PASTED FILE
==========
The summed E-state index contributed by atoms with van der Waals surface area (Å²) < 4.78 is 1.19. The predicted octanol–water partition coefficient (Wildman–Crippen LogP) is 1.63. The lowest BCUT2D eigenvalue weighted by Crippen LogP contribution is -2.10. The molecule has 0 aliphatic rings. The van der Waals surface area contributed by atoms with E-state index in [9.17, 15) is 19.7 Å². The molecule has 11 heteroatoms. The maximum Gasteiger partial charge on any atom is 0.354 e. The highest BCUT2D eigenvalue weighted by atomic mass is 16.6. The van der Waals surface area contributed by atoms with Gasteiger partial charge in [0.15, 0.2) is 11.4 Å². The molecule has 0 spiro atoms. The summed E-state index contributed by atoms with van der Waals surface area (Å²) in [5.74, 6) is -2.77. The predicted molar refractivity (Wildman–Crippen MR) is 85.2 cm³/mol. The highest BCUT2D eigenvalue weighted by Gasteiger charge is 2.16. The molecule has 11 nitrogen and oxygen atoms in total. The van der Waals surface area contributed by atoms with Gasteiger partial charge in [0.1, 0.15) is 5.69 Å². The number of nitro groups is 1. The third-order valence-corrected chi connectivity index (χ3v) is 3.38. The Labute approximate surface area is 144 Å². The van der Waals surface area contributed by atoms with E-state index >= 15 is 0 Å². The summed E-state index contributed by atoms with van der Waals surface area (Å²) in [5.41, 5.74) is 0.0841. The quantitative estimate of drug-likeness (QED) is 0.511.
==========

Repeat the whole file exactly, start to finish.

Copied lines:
The summed E-state index contributed by atoms with van der Waals surface area (Å²) < 4.78 is 1.19. The predicted octanol–water partition coefficient (Wildman–Crippen LogP) is 1.63. The lowest BCUT2D eigenvalue weighted by Crippen LogP contribution is -2.10. The molecule has 0 aliphatic rings. The van der Waals surface area contributed by atoms with E-state index in [9.17, 15) is 19.7 Å². The molecule has 11 heteroatoms. The maximum Gasteiger partial charge on any atom is 0.354 e. The highest BCUT2D eigenvalue weighted by atomic mass is 16.6. The van der Waals surface area contributed by atoms with Gasteiger partial charge in [0.15, 0.2) is 11.4 Å². The molecule has 0 spiro atoms. The summed E-state index contributed by atoms with van der Waals surface area (Å²) in [5.74, 6) is -2.77. The predicted molar refractivity (Wildman–Crippen MR) is 85.2 cm³/mol. The highest BCUT2D eigenvalue weighted by Gasteiger charge is 2.16. The molecule has 11 nitrogen and oxygen atoms in total. The van der Waals surface area contributed by atoms with Gasteiger partial charge in [0.1, 0.15) is 5.69 Å². The number of nitro groups is 1. The third-order valence-corrected chi connectivity index (χ3v) is 3.38. The Labute approximate surface area is 144 Å². The van der Waals surface area contributed by atoms with E-state index >= 15 is 0 Å². The summed E-state index contributed by atoms with van der Waals surface area (Å²) in [5.41, 5.74) is 0.0841. The quantitative estimate of drug-likeness (QED) is 0.511.